If the name isn’t familiar, Justin Hutchings is a now-former employee of a men’s clothing store in London, Ontario, who (in his own words, as recorded by The Toronto Star) thought it’d be a good idea to conduct a “social experiment” using the people making sympathy posts on a memorial page for a suicide victim.
“I did this because if there was so much caring and so much emphasis on the fact that people actually care now that she’s dead, then how come society didn’t step in when she was alive?”
So what did he write on that page? “Thank God this b—- is dead.”
This upset a lot of people, naturally, including a woman in Calgary who traced that comment back to Mr. Hutchings’ Facebook site, learned from it that he worked for a clothing store, and contacted the store’s manager about this particular antic. Which is why Mr. Hutchings is a “now-former” employee.
I suppose it’s occurred to you that what Mr. Hutchings did was not so much a “social experiment” as the typical prank of an Internet troll. I’d say you’d be right, and Mr. Hutchings’ further comments sound very much like that:
“Yes there is a little bit of regret and remorse,” he said, adding he feels badly for the girl’s family. “I’m sorry if I offended anybody and that it wasn’t portrayed in the way it was supposed to be.”
Yep. A typical non-apology where he complains that nobody got that he was playing a joke / conducting an experiment / whatever.
Oddly enough, the Toronto Sun has someone named Simon Kent who wants to defend him:
Did he deserve to lose his job because of it? Should any of us fear for our own employment if we ventured to an online forum and said something other people disapproved of?
The now-former Mr Big & Tall employee is guilty of speaking ill of the dead – at the same time advertising his own callous lack of respect for the same – but he hardly caused a panic or represented a real and present danger to anyone other than himself.
Perhaps we should spare him the public hanging and flogging so many have asked for and just ignore him.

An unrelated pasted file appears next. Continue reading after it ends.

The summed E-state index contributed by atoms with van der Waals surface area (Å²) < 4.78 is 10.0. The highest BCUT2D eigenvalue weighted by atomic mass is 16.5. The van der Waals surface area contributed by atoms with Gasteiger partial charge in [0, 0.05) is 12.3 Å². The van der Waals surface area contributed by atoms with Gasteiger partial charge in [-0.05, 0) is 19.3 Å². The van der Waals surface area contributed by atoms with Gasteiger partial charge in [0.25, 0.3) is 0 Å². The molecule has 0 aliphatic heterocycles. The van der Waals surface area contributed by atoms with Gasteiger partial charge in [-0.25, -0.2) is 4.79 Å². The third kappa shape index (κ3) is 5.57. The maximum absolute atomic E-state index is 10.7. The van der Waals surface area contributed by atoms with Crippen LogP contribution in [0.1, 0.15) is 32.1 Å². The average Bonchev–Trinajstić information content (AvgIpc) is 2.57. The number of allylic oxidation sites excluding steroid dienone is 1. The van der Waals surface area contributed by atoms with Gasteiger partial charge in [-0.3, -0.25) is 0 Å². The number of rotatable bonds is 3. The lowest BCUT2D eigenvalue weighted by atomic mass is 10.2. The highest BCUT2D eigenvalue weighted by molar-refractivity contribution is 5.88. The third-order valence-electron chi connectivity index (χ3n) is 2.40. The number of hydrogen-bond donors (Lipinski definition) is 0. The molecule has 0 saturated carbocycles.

For any online troll that is the worst punishment of all.
Well … actually, no. Ignoring a troll doesn’t punish him; he just keeps right on trolling, if not on site A that moving on to site B. And if people want to maintain a good site, then ignoring trolls is simply not an option. They have to be dealt with, either with anti-spam measures, or moderation, or (as we’ve seen here) by public exposure. Ignoring a troll is an easy answer; stopping his trolling is a better one.
Trolling is a conscious action, and actions always have consequences. Response in kind is one, which is why Mr. Hutchings had to take down his Facebook site. And whether people like it or not, “real-time” employment discipline is another.
Many of the comments on Mr. Kent’s column make the point that, since Mr. Hutchings identified himself on his Facebook page as a store employee, he’s expected to behave, even during his off-hours, in a manner that reflects that store’s good name. It’s the same reason why Tiger Woods got into so much trouble with his corporate sponsors over his extramarital shenanigans: it doesn’t matter that his private life is not their business, it does matter that the way he conducts himself reflects well on the companies whose logos he wears.
Mr. Hutchings is not in jail for a hate crime, nor charged nor even accused. He simply acted like a jerk, and what happened to him as a result are the consequences of acting like a jerk. He may have a hard time explaining this incident to prospective employers in the future, as well as explaining why such conduct shouldn’t disqualify him for employment in his chosen field. But he might have anticipated this problem, and if not — well, he can chalk it up as a life lesson, albeit a fairly expensive one.